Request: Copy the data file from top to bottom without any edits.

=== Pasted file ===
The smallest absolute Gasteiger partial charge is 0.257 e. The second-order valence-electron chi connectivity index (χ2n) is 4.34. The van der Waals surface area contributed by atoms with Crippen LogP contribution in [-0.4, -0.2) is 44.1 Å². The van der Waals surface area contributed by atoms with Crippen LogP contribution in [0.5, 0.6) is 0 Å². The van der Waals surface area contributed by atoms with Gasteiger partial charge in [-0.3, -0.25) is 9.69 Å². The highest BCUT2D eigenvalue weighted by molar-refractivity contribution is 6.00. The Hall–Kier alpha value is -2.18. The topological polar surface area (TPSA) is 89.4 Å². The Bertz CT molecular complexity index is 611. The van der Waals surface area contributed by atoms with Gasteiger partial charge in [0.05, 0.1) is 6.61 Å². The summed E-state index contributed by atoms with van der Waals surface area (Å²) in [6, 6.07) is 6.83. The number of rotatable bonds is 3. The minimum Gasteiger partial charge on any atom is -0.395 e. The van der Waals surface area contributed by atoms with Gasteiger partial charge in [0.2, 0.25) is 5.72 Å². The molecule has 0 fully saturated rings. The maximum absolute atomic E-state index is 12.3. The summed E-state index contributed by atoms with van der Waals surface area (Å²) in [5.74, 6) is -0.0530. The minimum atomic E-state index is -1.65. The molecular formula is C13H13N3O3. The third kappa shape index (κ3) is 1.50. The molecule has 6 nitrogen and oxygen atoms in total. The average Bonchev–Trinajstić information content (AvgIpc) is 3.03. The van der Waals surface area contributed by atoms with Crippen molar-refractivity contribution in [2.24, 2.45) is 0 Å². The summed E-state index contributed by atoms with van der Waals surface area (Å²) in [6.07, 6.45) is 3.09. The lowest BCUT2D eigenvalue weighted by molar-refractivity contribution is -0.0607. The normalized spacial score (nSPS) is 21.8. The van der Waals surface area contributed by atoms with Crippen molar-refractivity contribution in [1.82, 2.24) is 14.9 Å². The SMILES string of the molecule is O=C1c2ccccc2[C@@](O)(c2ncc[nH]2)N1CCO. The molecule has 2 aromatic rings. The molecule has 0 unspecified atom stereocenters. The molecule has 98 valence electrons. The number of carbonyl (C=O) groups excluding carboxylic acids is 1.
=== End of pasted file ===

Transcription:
The smallest absolute Gasteiger partial charge is 0.257 e. The second-order valence-electron chi connectivity index (χ2n) is 4.34. The van der Waals surface area contributed by atoms with Crippen LogP contribution in [-0.4, -0.2) is 44.1 Å². The van der Waals surface area contributed by atoms with Crippen LogP contribution in [0.5, 0.6) is 0 Å². The van der Waals surface area contributed by atoms with Gasteiger partial charge in [-0.3, -0.25) is 9.69 Å². The highest BCUT2D eigenvalue weighted by molar-refractivity contribution is 6.00. The Hall–Kier alpha value is -2.18. The topological polar surface area (TPSA) is 89.4 Å². The Bertz CT molecular complexity index is 611. The van der Waals surface area contributed by atoms with Gasteiger partial charge in [0.05, 0.1) is 6.61 Å². The summed E-state index contributed by atoms with van der Waals surface area (Å²) in [6, 6.07) is 6.83. The number of rotatable bonds is 3. The minimum Gasteiger partial charge on any atom is -0.395 e. The van der Waals surface area contributed by atoms with Gasteiger partial charge in [0.2, 0.25) is 5.72 Å². The molecule has 0 fully saturated rings. The maximum absolute atomic E-state index is 12.3. The summed E-state index contributed by atoms with van der Waals surface area (Å²) in [5.74, 6) is -0.0530. The minimum atomic E-state index is -1.65. The molecular formula is C13H13N3O3. The third kappa shape index (κ3) is 1.50. The molecule has 6 nitrogen and oxygen atoms in total. The average Bonchev–Trinajstić information content (AvgIpc) is 3.03. The van der Waals surface area contributed by atoms with Crippen molar-refractivity contribution in [2.24, 2.45) is 0 Å². The summed E-state index contributed by atoms with van der Waals surface area (Å²) in [6.07, 6.45) is 3.09. The lowest BCUT2D eigenvalue weighted by molar-refractivity contribution is -0.0607. The normalized spacial score (nSPS) is 21.8. The van der Waals surface area contributed by atoms with Crippen molar-refractivity contribution in [1.82, 2.24) is 14.9 Å². The SMILES string of the molecule is O=C1c2ccccc2[C@@](O)(c2ncc[nH]2)N1CCO. The molecule has 2 aromatic rings. The molecule has 0 unspecified atom stereocenters. The molecule has 98 valence electrons. The number of carbonyl (C=O) groups excluding carboxylic acids is 1.